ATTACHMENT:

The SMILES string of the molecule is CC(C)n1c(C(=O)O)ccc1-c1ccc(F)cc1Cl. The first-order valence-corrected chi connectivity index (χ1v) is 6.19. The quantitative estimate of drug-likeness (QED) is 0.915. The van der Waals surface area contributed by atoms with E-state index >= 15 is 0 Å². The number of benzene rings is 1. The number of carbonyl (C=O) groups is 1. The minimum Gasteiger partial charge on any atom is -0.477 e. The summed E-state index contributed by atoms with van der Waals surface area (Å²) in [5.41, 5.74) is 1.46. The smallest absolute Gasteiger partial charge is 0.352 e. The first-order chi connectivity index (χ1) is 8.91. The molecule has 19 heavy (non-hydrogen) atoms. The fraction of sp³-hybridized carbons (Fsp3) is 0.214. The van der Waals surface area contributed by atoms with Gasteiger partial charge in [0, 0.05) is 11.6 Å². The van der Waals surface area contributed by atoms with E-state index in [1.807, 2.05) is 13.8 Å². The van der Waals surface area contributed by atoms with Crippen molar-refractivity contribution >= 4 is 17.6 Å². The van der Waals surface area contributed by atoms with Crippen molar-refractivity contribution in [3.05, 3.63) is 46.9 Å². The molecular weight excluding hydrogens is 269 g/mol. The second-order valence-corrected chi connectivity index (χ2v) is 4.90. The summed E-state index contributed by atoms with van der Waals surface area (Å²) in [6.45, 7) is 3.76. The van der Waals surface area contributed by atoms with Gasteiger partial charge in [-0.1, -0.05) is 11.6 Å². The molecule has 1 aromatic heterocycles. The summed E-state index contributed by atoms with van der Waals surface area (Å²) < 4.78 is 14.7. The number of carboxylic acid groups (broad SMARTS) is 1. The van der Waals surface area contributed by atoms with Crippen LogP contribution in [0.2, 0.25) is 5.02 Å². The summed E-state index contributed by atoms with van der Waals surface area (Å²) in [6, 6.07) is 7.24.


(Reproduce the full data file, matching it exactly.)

The SMILES string of the molecule is CC(C)n1c(C(=O)O)ccc1-c1ccc(F)cc1Cl. The first-order valence-corrected chi connectivity index (χ1v) is 6.19. The quantitative estimate of drug-likeness (QED) is 0.915. The van der Waals surface area contributed by atoms with E-state index >= 15 is 0 Å². The number of benzene rings is 1. The number of carbonyl (C=O) groups is 1. The minimum Gasteiger partial charge on any atom is -0.477 e. The summed E-state index contributed by atoms with van der Waals surface area (Å²) in [5.41, 5.74) is 1.46. The smallest absolute Gasteiger partial charge is 0.352 e. The first-order chi connectivity index (χ1) is 8.91. The molecule has 19 heavy (non-hydrogen) atoms. The fraction of sp³-hybridized carbons (Fsp3) is 0.214. The van der Waals surface area contributed by atoms with Gasteiger partial charge in [0, 0.05) is 11.6 Å². The van der Waals surface area contributed by atoms with E-state index in [1.807, 2.05) is 13.8 Å². The van der Waals surface area contributed by atoms with Crippen molar-refractivity contribution >= 4 is 17.6 Å². The van der Waals surface area contributed by atoms with Crippen molar-refractivity contribution in [3.05, 3.63) is 46.9 Å². The molecular weight excluding hydrogens is 269 g/mol. The second-order valence-corrected chi connectivity index (χ2v) is 4.90. The summed E-state index contributed by atoms with van der Waals surface area (Å²) in [6.45, 7) is 3.76. The van der Waals surface area contributed by atoms with Gasteiger partial charge in [-0.1, -0.05) is 11.6 Å². The molecule has 1 aromatic heterocycles. The summed E-state index contributed by atoms with van der Waals surface area (Å²) < 4.78 is 14.7. The number of carboxylic acid groups (broad SMARTS) is 1. The van der Waals surface area contributed by atoms with Crippen LogP contribution in [0.2, 0.25) is 5.02 Å². The summed E-state index contributed by atoms with van der Waals surface area (Å²) in [6, 6.07) is 7.24.